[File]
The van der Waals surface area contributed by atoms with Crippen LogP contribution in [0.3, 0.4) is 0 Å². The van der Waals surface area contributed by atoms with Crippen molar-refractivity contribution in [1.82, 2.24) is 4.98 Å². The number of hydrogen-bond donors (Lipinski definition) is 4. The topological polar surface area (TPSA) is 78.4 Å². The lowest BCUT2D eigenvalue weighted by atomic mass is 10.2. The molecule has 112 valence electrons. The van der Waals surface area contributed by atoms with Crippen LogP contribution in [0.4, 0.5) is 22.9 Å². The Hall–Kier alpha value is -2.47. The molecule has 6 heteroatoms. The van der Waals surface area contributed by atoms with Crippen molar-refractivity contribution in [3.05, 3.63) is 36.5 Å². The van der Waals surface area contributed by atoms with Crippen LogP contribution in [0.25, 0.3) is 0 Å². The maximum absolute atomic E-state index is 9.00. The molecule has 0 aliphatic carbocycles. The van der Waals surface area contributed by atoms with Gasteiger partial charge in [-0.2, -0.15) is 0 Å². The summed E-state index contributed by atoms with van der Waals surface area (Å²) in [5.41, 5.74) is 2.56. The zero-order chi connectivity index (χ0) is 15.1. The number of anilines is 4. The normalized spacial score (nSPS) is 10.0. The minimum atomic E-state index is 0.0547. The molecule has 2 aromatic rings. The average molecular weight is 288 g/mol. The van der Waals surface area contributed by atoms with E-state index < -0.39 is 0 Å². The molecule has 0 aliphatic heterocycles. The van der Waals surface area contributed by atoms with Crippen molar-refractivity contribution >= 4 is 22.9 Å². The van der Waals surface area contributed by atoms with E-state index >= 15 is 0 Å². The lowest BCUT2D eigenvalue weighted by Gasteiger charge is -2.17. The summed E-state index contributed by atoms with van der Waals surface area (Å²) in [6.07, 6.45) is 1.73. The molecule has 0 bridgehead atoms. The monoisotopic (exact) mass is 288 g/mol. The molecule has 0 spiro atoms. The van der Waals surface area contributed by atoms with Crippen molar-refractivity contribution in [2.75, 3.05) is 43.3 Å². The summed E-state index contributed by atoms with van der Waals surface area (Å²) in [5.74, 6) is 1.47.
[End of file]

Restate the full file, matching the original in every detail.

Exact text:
The van der Waals surface area contributed by atoms with Crippen LogP contribution in [0.3, 0.4) is 0 Å². The van der Waals surface area contributed by atoms with Crippen molar-refractivity contribution in [1.82, 2.24) is 4.98 Å². The number of hydrogen-bond donors (Lipinski definition) is 4. The topological polar surface area (TPSA) is 78.4 Å². The lowest BCUT2D eigenvalue weighted by atomic mass is 10.2. The molecule has 112 valence electrons. The van der Waals surface area contributed by atoms with Crippen LogP contribution in [0.4, 0.5) is 22.9 Å². The Hall–Kier alpha value is -2.47. The molecule has 6 heteroatoms. The van der Waals surface area contributed by atoms with Crippen molar-refractivity contribution in [3.05, 3.63) is 36.5 Å². The van der Waals surface area contributed by atoms with Crippen LogP contribution in [0.25, 0.3) is 0 Å². The maximum absolute atomic E-state index is 9.00. The molecule has 0 aliphatic carbocycles. The van der Waals surface area contributed by atoms with Gasteiger partial charge in [-0.2, -0.15) is 0 Å². The summed E-state index contributed by atoms with van der Waals surface area (Å²) in [5.41, 5.74) is 2.56. The zero-order chi connectivity index (χ0) is 15.1. The number of anilines is 4. The normalized spacial score (nSPS) is 10.0. The minimum atomic E-state index is 0.0547. The molecule has 2 aromatic rings. The average molecular weight is 288 g/mol. The van der Waals surface area contributed by atoms with E-state index < -0.39 is 0 Å². The molecule has 0 aliphatic heterocycles. The van der Waals surface area contributed by atoms with Crippen molar-refractivity contribution >= 4 is 22.9 Å². The van der Waals surface area contributed by atoms with E-state index >= 15 is 0 Å². The lowest BCUT2D eigenvalue weighted by Gasteiger charge is -2.17. The summed E-state index contributed by atoms with van der Waals surface area (Å²) in [6.07, 6.45) is 1.73. The molecule has 0 bridgehead atoms. The monoisotopic (exact) mass is 288 g/mol. The molecule has 0 spiro atoms. The van der Waals surface area contributed by atoms with Crippen molar-refractivity contribution in [2.75, 3.05) is 43.3 Å². The summed E-state index contributed by atoms with van der Waals surface area (Å²) in [5.74, 6) is 1.47.